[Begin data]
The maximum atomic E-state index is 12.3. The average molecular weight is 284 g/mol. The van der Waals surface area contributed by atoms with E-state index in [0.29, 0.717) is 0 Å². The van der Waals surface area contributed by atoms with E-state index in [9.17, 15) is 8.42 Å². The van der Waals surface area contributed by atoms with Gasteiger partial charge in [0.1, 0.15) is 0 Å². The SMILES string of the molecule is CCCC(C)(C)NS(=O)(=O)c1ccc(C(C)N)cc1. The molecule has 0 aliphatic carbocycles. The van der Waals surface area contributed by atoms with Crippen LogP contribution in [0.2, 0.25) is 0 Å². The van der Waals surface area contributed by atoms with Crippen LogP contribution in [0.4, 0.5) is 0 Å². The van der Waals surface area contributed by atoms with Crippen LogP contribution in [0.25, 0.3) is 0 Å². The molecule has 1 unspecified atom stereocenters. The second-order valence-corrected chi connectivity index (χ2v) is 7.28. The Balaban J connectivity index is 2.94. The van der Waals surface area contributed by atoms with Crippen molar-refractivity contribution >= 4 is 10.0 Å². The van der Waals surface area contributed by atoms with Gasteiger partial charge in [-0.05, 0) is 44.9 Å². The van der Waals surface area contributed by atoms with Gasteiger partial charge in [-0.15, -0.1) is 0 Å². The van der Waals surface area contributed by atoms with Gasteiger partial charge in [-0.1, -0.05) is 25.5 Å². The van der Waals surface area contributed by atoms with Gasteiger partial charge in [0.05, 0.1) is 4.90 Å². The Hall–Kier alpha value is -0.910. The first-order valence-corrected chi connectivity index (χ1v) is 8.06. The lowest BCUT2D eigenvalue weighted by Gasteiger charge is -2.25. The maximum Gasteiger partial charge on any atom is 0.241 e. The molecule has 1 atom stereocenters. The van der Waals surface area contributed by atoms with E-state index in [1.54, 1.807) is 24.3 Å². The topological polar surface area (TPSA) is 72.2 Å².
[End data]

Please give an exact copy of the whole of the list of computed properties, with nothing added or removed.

The maximum atomic E-state index is 12.3. The average molecular weight is 284 g/mol. The van der Waals surface area contributed by atoms with E-state index in [0.29, 0.717) is 0 Å². The van der Waals surface area contributed by atoms with E-state index in [9.17, 15) is 8.42 Å². The van der Waals surface area contributed by atoms with Gasteiger partial charge in [0.1, 0.15) is 0 Å². The SMILES string of the molecule is CCCC(C)(C)NS(=O)(=O)c1ccc(C(C)N)cc1. The molecule has 0 aliphatic carbocycles. The van der Waals surface area contributed by atoms with Crippen LogP contribution in [0.2, 0.25) is 0 Å². The van der Waals surface area contributed by atoms with Crippen LogP contribution in [0.4, 0.5) is 0 Å². The van der Waals surface area contributed by atoms with Crippen LogP contribution in [0.25, 0.3) is 0 Å². The molecule has 1 unspecified atom stereocenters. The second-order valence-corrected chi connectivity index (χ2v) is 7.28. The Balaban J connectivity index is 2.94. The van der Waals surface area contributed by atoms with Crippen molar-refractivity contribution >= 4 is 10.0 Å². The van der Waals surface area contributed by atoms with Gasteiger partial charge in [-0.05, 0) is 44.9 Å². The van der Waals surface area contributed by atoms with Gasteiger partial charge in [-0.15, -0.1) is 0 Å². The van der Waals surface area contributed by atoms with Gasteiger partial charge in [-0.1, -0.05) is 25.5 Å². The van der Waals surface area contributed by atoms with Gasteiger partial charge in [0.05, 0.1) is 4.90 Å². The Hall–Kier alpha value is -0.910. The first-order valence-corrected chi connectivity index (χ1v) is 8.06. The lowest BCUT2D eigenvalue weighted by Gasteiger charge is -2.25. The maximum Gasteiger partial charge on any atom is 0.241 e. The molecule has 1 atom stereocenters. The van der Waals surface area contributed by atoms with E-state index in [1.54, 1.807) is 24.3 Å². The topological polar surface area (TPSA) is 72.2 Å².